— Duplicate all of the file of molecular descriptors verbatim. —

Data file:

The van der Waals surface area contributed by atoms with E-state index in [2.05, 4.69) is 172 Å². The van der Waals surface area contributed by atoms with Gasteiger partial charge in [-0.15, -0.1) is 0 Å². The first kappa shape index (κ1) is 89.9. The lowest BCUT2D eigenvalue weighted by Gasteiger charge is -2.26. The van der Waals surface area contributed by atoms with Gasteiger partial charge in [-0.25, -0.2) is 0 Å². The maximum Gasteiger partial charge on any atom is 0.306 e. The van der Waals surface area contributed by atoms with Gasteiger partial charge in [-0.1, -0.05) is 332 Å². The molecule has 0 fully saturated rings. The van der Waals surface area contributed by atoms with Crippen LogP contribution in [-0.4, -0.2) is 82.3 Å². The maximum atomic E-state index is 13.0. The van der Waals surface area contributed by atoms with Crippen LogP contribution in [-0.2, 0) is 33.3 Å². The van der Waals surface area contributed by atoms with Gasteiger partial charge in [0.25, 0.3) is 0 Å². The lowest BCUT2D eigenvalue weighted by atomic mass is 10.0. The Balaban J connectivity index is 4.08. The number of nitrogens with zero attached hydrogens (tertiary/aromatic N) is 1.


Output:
The van der Waals surface area contributed by atoms with E-state index in [2.05, 4.69) is 172 Å². The van der Waals surface area contributed by atoms with Gasteiger partial charge in [-0.15, -0.1) is 0 Å². The first kappa shape index (κ1) is 89.9. The lowest BCUT2D eigenvalue weighted by Gasteiger charge is -2.26. The van der Waals surface area contributed by atoms with Gasteiger partial charge in [-0.25, -0.2) is 0 Å². The maximum Gasteiger partial charge on any atom is 0.306 e. The van der Waals surface area contributed by atoms with Gasteiger partial charge in [-0.1, -0.05) is 332 Å². The molecule has 0 fully saturated rings. The van der Waals surface area contributed by atoms with Crippen LogP contribution in [-0.4, -0.2) is 82.3 Å². The maximum atomic E-state index is 13.0. The van der Waals surface area contributed by atoms with Crippen LogP contribution in [-0.2, 0) is 33.3 Å². The van der Waals surface area contributed by atoms with Gasteiger partial charge in [0.25, 0.3) is 0 Å². The lowest BCUT2D eigenvalue weighted by atomic mass is 10.0. The Balaban J connectivity index is 4.08. The number of nitrogens with zero attached hydrogens (tertiary/aromatic N) is 1.